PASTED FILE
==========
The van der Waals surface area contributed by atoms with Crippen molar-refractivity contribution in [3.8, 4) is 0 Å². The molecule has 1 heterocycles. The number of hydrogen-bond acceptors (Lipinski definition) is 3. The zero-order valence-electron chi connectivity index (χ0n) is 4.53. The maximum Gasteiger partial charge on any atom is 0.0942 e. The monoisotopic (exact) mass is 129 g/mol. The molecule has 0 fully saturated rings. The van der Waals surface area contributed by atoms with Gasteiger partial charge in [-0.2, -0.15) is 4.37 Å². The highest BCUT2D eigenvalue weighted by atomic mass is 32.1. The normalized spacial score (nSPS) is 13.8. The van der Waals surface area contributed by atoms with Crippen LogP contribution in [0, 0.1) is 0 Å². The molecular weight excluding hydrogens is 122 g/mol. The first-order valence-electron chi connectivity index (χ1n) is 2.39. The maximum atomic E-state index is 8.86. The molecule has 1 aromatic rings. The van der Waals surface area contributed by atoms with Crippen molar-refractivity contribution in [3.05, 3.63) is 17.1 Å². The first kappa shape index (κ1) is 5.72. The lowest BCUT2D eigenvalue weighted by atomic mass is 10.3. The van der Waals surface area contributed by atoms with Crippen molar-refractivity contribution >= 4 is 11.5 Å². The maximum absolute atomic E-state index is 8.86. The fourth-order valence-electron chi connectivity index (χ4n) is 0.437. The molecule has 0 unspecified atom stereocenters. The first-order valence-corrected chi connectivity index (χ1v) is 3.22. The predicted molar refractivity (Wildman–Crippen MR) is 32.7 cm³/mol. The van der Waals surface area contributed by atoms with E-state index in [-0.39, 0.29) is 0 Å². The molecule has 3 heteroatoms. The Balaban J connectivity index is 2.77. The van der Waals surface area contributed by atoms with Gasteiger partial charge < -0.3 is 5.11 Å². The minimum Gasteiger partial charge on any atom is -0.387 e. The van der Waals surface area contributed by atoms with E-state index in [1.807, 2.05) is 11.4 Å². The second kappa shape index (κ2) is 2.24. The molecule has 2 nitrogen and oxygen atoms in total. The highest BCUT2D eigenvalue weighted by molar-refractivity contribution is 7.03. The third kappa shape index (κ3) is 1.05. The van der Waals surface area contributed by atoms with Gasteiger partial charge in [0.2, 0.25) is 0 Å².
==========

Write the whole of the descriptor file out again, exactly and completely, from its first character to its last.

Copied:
The van der Waals surface area contributed by atoms with Crippen molar-refractivity contribution in [3.8, 4) is 0 Å². The molecule has 1 heterocycles. The number of hydrogen-bond acceptors (Lipinski definition) is 3. The zero-order valence-electron chi connectivity index (χ0n) is 4.53. The maximum Gasteiger partial charge on any atom is 0.0942 e. The monoisotopic (exact) mass is 129 g/mol. The molecule has 0 fully saturated rings. The van der Waals surface area contributed by atoms with Gasteiger partial charge in [-0.2, -0.15) is 4.37 Å². The highest BCUT2D eigenvalue weighted by atomic mass is 32.1. The normalized spacial score (nSPS) is 13.8. The van der Waals surface area contributed by atoms with Crippen LogP contribution in [0, 0.1) is 0 Å². The molecular weight excluding hydrogens is 122 g/mol. The first-order valence-electron chi connectivity index (χ1n) is 2.39. The maximum atomic E-state index is 8.86. The molecule has 1 aromatic rings. The van der Waals surface area contributed by atoms with Crippen molar-refractivity contribution in [3.05, 3.63) is 17.1 Å². The first kappa shape index (κ1) is 5.72. The lowest BCUT2D eigenvalue weighted by atomic mass is 10.3. The van der Waals surface area contributed by atoms with Crippen molar-refractivity contribution >= 4 is 11.5 Å². The maximum absolute atomic E-state index is 8.86. The fourth-order valence-electron chi connectivity index (χ4n) is 0.437. The molecule has 0 unspecified atom stereocenters. The first-order valence-corrected chi connectivity index (χ1v) is 3.22. The predicted molar refractivity (Wildman–Crippen MR) is 32.7 cm³/mol. The van der Waals surface area contributed by atoms with E-state index in [-0.39, 0.29) is 0 Å². The molecule has 3 heteroatoms. The Balaban J connectivity index is 2.77. The van der Waals surface area contributed by atoms with Gasteiger partial charge < -0.3 is 5.11 Å². The minimum Gasteiger partial charge on any atom is -0.387 e. The van der Waals surface area contributed by atoms with E-state index in [1.807, 2.05) is 11.4 Å². The second kappa shape index (κ2) is 2.24. The molecule has 2 nitrogen and oxygen atoms in total. The highest BCUT2D eigenvalue weighted by molar-refractivity contribution is 7.03. The third kappa shape index (κ3) is 1.05. The van der Waals surface area contributed by atoms with Gasteiger partial charge in [0.2, 0.25) is 0 Å².